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Central Nebraska Basins Study Unit

Effects of Nutrient Enrichment on Stream Ecosystems

The goal of a new NAWQA study for Cycle II is to determine how biological communities and processes respond to varying levels of nutrient enrichment among agricultural streams from contrasting environmental settings. The Central Nebraska Basins study area was one of five NAWQA study units selected to represent different environmental settings influenced by agricultural activities, with three additional study units beginning field work in fiscal year 2005. The study has four objectives:

  • Determine how biological communities are related to nutrient conditions in streams.
  • Evaluate the relations between nutrients, algae, and stream metabolism, or the processes whereby carbon dioxide and nutrients are consumed by algae-producing oxygen, and algal decomposition consumes oxygen and recycles nutrients.
  • Determine how algae, stream metabolism, and nutrient dynamics are interrelated within short lengths of a few representative streams.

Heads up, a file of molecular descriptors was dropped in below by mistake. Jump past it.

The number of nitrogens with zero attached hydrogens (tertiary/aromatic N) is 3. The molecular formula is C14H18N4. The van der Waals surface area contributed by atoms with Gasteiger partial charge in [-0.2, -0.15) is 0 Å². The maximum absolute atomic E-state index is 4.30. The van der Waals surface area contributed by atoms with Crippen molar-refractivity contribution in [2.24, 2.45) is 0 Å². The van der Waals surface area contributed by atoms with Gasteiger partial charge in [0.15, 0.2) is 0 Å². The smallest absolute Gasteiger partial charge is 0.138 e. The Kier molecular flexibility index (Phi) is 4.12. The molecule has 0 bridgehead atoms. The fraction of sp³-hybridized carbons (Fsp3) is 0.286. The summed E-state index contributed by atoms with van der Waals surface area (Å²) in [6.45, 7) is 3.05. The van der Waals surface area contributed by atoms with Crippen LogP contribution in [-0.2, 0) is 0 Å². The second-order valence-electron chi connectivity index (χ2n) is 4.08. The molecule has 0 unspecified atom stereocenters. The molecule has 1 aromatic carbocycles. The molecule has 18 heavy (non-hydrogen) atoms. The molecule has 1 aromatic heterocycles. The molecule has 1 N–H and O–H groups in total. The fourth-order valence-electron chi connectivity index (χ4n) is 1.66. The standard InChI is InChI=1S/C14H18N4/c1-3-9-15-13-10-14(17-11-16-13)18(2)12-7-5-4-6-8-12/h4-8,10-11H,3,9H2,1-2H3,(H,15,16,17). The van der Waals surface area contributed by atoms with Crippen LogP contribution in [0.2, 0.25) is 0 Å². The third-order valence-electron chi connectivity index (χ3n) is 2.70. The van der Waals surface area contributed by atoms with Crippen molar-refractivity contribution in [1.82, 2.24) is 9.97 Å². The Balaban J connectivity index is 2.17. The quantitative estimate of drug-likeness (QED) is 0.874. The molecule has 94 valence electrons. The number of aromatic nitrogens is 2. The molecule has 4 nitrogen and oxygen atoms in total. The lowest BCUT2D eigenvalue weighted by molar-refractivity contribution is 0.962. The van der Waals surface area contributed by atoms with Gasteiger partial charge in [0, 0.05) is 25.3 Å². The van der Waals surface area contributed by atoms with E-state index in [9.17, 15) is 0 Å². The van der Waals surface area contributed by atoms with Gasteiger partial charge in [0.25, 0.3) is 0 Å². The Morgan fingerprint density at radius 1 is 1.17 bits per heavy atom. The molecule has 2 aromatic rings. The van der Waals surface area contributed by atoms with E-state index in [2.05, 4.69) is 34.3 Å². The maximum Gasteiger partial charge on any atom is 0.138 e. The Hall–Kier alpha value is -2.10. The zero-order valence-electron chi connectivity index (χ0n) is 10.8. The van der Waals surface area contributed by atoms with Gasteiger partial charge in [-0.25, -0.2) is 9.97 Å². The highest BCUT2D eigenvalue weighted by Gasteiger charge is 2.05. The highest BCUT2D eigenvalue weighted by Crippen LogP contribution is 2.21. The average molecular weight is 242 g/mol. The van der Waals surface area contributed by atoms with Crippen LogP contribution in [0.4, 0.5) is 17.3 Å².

• Determine the extent to which relations between biological communities and nutrient conditions can be generalized to larger regions by using analyses of geographic factors.

For the Nebraska component of the study, a list of potential study sites was compiled and their respective drainage areas were characterized using geographic data. Following field reconnaissance sampling, an integrated nutrient index was constructed. Study sites were selected early in 2003 to characterize the range of the nutrients within a single nutrient region. The selected sites represented as narrow a range of stream size, type, and hydrologic setting as is practical for that region.

Data for assessments of water quality, algae, invertebrates, and physical habitat were collected at 28 Nebraska streams during summer 2003. At each sampling site, water-quality, invertebrate and algal community structure and physical habitat parameters were assessed. At a subset of 20 sites measurements of specific conductance, pH, water temperature, and dissolved oxygen were collected at 5- to 15-minute intervals for a 48-hour period to allow the calculation of stream metabolism.

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